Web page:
The story of Shake Shack
Shake Shack, one of the most coveted burger brands on the planet, will open its first Triangle location later this year, the restaurant confirmed Thursday.
The New York-based fast food company, famous for roadside-style burgers and crinkle cut fries, will open a counter-service restaurant in a new section of Cary’s Waverly Place shopping center. Shake Shack filed building permit application and development plans earlier this month with the Town of Cary.
Shake Shack confirmed its Cary plans in an emailed response Thursday morning.
“Shake Shack is thrilled to announce it will be setting up its first Shack in Greater Raleigh market in fall 2019,” the company said in a statement.
According to building plans, the Cary Shake Shack will be 3,781 square feet, with a dining room for more than 100 and an outdoor patio with seating for 70.
A Shake Shack spokeswoman said the company has no immediate plans for additional Raleigh-area locations.
Shake Shack is hiring 80 full and part-time employees for the Cary location, according to the statement, and activated the rumor mill earlier this month when it posted a job for a general manager on its website, noting that the company has intentions of opening 40 new restaurants this year.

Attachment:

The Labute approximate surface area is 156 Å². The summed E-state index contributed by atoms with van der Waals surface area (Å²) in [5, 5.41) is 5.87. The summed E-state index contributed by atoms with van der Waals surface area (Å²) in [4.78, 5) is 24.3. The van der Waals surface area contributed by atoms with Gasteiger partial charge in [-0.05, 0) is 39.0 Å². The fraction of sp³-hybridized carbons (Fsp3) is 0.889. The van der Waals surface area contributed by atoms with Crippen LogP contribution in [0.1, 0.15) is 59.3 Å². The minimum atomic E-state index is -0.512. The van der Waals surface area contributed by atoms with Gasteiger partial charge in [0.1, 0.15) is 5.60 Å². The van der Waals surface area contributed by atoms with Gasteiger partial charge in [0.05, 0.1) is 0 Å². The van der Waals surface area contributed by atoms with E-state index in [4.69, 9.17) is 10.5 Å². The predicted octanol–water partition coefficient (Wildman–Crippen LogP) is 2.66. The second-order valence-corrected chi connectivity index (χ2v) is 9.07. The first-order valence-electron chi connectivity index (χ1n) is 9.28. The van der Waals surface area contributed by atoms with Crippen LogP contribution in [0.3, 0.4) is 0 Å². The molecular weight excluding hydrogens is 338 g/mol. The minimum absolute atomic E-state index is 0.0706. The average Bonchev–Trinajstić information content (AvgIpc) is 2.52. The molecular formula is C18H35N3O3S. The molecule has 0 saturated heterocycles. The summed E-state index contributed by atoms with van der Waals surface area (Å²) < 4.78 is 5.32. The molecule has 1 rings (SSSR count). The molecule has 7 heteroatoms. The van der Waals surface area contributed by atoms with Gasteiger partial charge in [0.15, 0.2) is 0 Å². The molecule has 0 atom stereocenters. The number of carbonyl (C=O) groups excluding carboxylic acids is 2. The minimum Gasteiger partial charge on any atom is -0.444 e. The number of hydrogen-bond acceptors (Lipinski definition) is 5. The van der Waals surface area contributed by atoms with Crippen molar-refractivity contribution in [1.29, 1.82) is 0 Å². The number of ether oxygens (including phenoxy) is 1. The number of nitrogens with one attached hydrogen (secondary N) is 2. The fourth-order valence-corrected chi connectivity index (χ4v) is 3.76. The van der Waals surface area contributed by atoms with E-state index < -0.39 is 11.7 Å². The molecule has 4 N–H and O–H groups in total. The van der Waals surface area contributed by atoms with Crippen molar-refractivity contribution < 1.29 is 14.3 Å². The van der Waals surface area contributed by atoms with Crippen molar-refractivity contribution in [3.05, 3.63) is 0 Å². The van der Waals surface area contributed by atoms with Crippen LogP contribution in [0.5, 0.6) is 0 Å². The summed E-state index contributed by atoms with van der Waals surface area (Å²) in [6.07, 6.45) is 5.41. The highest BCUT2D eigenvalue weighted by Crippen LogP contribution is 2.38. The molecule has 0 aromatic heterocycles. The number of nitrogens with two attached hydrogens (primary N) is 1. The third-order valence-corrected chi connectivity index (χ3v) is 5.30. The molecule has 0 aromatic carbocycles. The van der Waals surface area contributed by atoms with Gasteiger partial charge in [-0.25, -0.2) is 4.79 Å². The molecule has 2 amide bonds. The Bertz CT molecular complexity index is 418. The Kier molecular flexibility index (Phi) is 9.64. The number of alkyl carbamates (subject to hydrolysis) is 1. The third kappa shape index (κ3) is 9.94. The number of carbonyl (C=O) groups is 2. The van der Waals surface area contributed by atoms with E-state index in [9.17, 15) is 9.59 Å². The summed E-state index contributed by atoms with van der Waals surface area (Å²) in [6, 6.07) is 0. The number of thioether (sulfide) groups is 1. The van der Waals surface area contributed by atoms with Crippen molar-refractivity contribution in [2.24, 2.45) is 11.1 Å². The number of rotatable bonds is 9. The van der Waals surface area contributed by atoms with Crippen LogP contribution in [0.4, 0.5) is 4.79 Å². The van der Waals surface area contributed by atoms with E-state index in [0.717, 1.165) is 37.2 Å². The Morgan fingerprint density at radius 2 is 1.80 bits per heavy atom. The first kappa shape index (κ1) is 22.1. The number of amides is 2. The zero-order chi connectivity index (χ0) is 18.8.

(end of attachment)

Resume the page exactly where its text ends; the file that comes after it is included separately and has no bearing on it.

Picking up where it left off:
The restaurant will be the first tenant in a new free-standing “jewel box” building at Waverly Place, Cary planner Kevin Hales said in an email.
Shake Shack was started by celebrity restaurateur Danny Meyer, opening as a true shack in New York’s Madison Square Park. The smell of griddled burgers drew hours-long lines for signature “shack burgers,” fries, hot dogs and frozen custard shakes.
In recent years the company has exploded worldwide, opening dozens of locations and making its first foray into North Carolina last year when it opened two locations in Charlotte.
The statement about the Cary restaurant adds that the company is committed to “green architecture and eco-friendly construction.” The restaurant will be built with “recycled and sustainable materials. Booths will be made from lumber certified by the Forest Stewardship Council, and table tops will be made from reclaimed bowling alley lanes.”